Troubleshoot query time-out errors


Assume that an application queries data from a SQL Server database. If the query doesn't return any data within the configured time-out value (typically 30 seconds), the application cancels the query and generates one of these error messages:

  • Timeout expired. The timeout period elapsed prior to completion of the operation or the server is not responding. The statement has been terminated.

  • System.Data.SqlClient.SqlException: Timeout expired. The timeout period elapsed prior to completion of the operation or the server is not responding.


These errors occur on the application side. The application sets a time-out value and if the time out is reached, it cancels the query. On the SQL Server side, a query cancellation from the client side causes an Attention event, error 3617 (MSSQLSERVER_3617). If the time-out value on the application side is set to 0 (no time limit), the Database Engine executes the query until it's completed.

Query time-out is different from a connection time-out property. The latter controls how long to wait for a successful connection and isn't involved in query execution. For more information, see Query time-out is not the same as connection time-out.

Troubleshooting steps

By far, the most common reason for query time-outs is underperforming queries. That means that the query runs longer than the predefined query time-out value. Making the query run faster is the recommended first target of your troubleshooting. Here's how to check queries:

  1. Use Extended Events or SQL Trace to identify the queries that cause the time-out errors. You can trace the attention event together with the sql_batch_completed and rpc_completed extended events, and correlate them on the same session_id. If you observe that a completed event is immediately followed by an attention event, and the duration of the completed event corresponds approximately to the time-out setting, then you've identified the query. Here's an example:


    In the example, the SELECT query ran for almost exactly 30 seconds and stopped. The attention event having the same session ID indicates that the query was canceled by the application.

    Name Session_id Sql_text Duration (microseconds) Timestamp
    sql_batch_started 54 Select … from Customers WHERE cid = 192937 NULL 2021-09-30 09:50:25.0000
    sql_batch_completed 54 Select … from Customers WHERE cid = 192937 29999981 2021-09-30 09:50:55.0000
    Attention 54 Select … from Customers WHERE cid = 192937 40000 2021-09-30 09:50:55.0400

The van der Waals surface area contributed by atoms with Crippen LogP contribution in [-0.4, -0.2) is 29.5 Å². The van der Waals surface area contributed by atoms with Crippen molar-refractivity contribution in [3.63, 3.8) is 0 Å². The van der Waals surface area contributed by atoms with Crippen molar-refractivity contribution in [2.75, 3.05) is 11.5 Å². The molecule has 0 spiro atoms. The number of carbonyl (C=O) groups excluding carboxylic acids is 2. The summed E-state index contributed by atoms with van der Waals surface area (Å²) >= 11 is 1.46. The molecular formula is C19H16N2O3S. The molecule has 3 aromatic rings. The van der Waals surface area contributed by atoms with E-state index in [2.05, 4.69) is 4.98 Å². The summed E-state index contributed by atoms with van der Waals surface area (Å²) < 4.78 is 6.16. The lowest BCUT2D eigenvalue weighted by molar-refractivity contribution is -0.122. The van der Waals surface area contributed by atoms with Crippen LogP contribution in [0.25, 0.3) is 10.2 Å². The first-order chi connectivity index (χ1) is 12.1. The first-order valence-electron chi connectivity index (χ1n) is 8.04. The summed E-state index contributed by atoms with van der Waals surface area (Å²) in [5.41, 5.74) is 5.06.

2. Execute and test the queries in SQLCMD or in SQL Server Management Studio (SSMS).

  3. If the queries are also slow in SQLCMD and SSMS, troubleshoot and improve the performance of the queries. For detailed information, see Troubleshoot slow-running queries in SQL Server


    In SQLCMD and SSMS, the time-out value is set to 0 (no time limit) and the queries can be tested and investigated.

  4. If the queries are fast in SQLCMD and SSMS, but slow on the application side, change the queries to use the same SET options used in SQLCMD and SSMS. Compare the SET options by collecting an Extended Events trace (login and connecting events with collect_options_text) and check the options_text column. Here's an example:

    ADD EVENT sqlserver.existing_connection(SET collect_options_text=(1) 
    ADD EVENT sqlserver.login(SET collect_options_text=(1)

    For more information, see Troubleshoot query performance difference between database application and SSMS.

  5. Check if the CommandTimeout setting is smaller than the expected query duration. If the user's setting is correct and time-outs still occur, it's because of a query performance issue. Here's an ADO.NET code example with a time-out value set to 10 seconds:

    using System;
    using System.Collections.Generic;
    using System.Linq;
    using System.Text;
    using System.Threading.Tasks;
    using System.Data.SqlClient;
    using System.Data;
    namespace ConsoleApplication6
        class Program
            static void Main()
                string ConnectionString = "Data Source=.\sql2019;Integrated Security=SSPI;Initial Catalog=tempdb;";
                string queryString = "exec test";
                using (SqlConnection connection = new SqlConnection(ConnectionString))
                    SqlCommand command = new SqlCommand(queryString, connection);
                    // Setting command timeout to 10 seconds
                    command.CommandTimeout = 10;
                    try {
                    catch (SqlException e) {
                        Console.WriteLine("Got expected SqlException due to command timeout ");

Query time-out is not the same as connection time-out

A query time-out is different from a connection time-out or login time-out. The connection or login timeout occurs when the initial connection to the database server reaches a predefined time-out period. At this stage, no query has been submitted to the server. These messages are examples of connection or login time-out error:

  • Connection Timeout Expired. The timeout period elapsed while attempting to consume the pre-login handshake acknowledgment. This could be because the pre-login handshake failed or the server was unable to respond back in time. The duration spent while attempting to connect to this server was [Pre-Login] initialization=23; handshake=14979;

  • Timeout expired. The timeout period elapsed prior to completion of the operation or the server is not responding. System.ComponentModel.Win32Exception (0x80004005): The wait operation timed out.

The connection time-out value is a client-side setting and is typically set to 15 seconds. For more information about how to troubleshoot connection time-out, see troubleshoot connection timeout. For query timeout troubleshooting, watch this video.